Christmas is a magical time of year. Gifts under the tree, choirs singing alleluia, friends and family stopping by, lots of cookies (yum!) and kids giddy with excitement. Even the adjectives are super-sized: merrily on high, most wonderful, joyful and triumphant, royal beauty bright, glory in the highest!
I love the Christmas story. Even if you are not a Christian, you can appreciate the magnitude, the wonder, of a tiny babe born in a manger who is the son of God. Over the years, the story has become both mythic and homogenized, the stuff of children’s pageants, Charlie Brown specials and animated movies. Sure, Mary and Joseph have no money, so they have to camp out in a barn; but the shepherds and wise men still find them, and the angels still proclaim glad tidings.
One of my favorite contemporary Christmas songs is “All is Well” by Michael W. Smith. “All is well, all is well,” he proclaims. “Angels and men rejoice/For tonight darkness fell/Into the dawn of love’s light/Sing A-le/Sing Alleluia.”
Like the little boy in the Christmas classic The Polar Express, you have to believe—believe in something that you can neither prove nor disprove. It’s the beauty, the mystery, the spirit that lifts and transforms us in this season of wonder and awe. So much so, that we can say, “All is well, all is well/Let there be peace on Earth.”
And yet, there is one part of the Christmas story that I don’t like. It’s a part that has always bothered me. It’s like a jagged piece of broken glass that cuts deep into your finger, or a pipe bomb that explodes in a crowded marketplace. You won’t hear it in a Christmas song or see it depicted in a Christmas play, and yet it’s there at the end—a shocking coda that is terrible to comprehend.
It’s in Matthew 2:16, where the writer says, “Then Herod, when he saw that he had been tricked by the wise men, was in a furious rage, and he sent and killed all the male children in Bethlehem and in all that region who were two years old or under, according to the time which he had ascertained from the wise men.”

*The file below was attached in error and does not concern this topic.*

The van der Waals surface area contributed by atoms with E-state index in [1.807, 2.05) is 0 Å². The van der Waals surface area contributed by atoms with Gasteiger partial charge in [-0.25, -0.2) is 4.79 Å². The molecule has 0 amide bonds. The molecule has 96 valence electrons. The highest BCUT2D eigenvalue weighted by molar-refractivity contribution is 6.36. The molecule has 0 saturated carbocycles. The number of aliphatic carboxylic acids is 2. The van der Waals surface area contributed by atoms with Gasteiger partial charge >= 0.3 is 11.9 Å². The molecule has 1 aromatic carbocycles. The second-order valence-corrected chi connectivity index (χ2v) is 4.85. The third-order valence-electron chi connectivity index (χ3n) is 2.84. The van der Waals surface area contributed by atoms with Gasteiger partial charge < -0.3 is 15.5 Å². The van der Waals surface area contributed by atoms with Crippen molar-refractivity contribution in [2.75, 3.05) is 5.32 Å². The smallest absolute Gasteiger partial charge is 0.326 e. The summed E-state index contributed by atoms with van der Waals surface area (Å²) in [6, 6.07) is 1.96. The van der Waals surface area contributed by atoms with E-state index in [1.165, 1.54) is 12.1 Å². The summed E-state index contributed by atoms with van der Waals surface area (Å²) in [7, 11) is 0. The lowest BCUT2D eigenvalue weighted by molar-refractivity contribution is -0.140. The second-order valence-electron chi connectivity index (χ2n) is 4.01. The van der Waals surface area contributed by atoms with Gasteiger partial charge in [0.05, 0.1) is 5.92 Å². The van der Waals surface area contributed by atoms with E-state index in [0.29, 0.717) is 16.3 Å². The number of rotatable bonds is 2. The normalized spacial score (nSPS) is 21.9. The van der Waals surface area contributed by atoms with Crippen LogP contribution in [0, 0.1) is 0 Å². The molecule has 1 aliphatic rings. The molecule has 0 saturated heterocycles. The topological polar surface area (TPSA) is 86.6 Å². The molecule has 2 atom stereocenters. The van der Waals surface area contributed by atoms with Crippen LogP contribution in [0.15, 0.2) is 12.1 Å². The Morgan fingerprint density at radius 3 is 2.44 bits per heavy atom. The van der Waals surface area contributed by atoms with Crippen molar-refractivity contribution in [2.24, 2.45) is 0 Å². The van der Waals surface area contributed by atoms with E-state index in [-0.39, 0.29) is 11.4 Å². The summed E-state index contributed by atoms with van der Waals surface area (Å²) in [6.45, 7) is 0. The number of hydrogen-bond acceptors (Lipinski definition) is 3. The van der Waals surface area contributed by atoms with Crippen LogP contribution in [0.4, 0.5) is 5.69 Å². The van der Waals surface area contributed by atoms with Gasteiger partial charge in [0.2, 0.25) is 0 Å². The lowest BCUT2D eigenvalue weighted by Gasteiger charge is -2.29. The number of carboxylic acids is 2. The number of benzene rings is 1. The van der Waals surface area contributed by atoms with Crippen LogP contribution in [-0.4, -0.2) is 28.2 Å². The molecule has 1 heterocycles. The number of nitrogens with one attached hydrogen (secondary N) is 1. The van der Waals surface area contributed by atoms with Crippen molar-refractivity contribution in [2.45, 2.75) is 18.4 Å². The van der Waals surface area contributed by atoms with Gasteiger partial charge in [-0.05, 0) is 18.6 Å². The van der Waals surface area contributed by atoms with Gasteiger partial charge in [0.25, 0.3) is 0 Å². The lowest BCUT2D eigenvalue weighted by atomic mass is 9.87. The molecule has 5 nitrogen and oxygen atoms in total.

We don’t know how many baby boys Herod murdered; in fact, we don’t know for sure if it happened since Matthew is the only writer who reports it. We do know from history that Herod was a mad man who killed his own sons and wife. And we know that Matthew’s telling fulfills the prophecy in Jeremiah of wailing and loud lamentation in Ramah—Rachel weeping for her children, refusing to be consoled “because they were no more” (Matt. 2:18).
Contrast Rachel’s uncontrollable weeping and wailing with the peacefulness of the manger where “all is calm, all is bright,” and you have to wonder: what’s going on here? It doesn’t make any sense. It doesn’t conform to our Disneyesque view of Christmas!
That’s because Christ’s birth is not a fairy tale. We tend to forget that he was born into a particular time and place, that he was dropkicked into a mess of hurt and suffering. There was evil and fear then, just as there is now.
When we get to the beginning of John, the fourth Gospel, we learn the significance of Jesus’ birth on a cosmic scale: “In him was life, and the life was the light of men. The light shines in the darkness, and the darkness has not overcome it.” (John 1:4-5)
Our world is nasty, brutish and imperfect, yet the Christ child came into our midst. Was it disruptive? You bet. Did everyone receive the news with joy? No. Perhaps Matthew’s description of the Massacre of the Innocents, as it is sometimes called, is a sign of things to come, a foreshadowing of the other great Christian story of death and resurrection.
By describing the here and now of Bethlehem, and the consequences of Jesus’ coming, Matthew makes Christmas more than just a happy-ending story. The light of God needs substance, a presence to make it flesh and blood and relevant. Matthew gives us that presence, a reality check that forces us to sit up and say, “This is serious. I need to pay attention.”
Christmastime this year is just as real, just as relevant and just as jagged as it was in Jesus’ time. We have our own Herods, our own forms of madness and unspeakable cruelty that must be overcome. Christmas 2015 has as its backdrop mass shootings, terrorism, oppression, racism and poverty. The good news is that the seeds of love that one man planted over 2,000 years ago are still being planted today. His light still shines, and it cannot be extinguished.
So do I believe that it’s “the most wonderful time of the year”? Of course I do, but I also think that we must work hard to keep the spirit of Christmas alive in our hearts and in our actions all year long. It’s a story we must be willing to write anew each day if we truly want its ending to be a happily-ever-after one.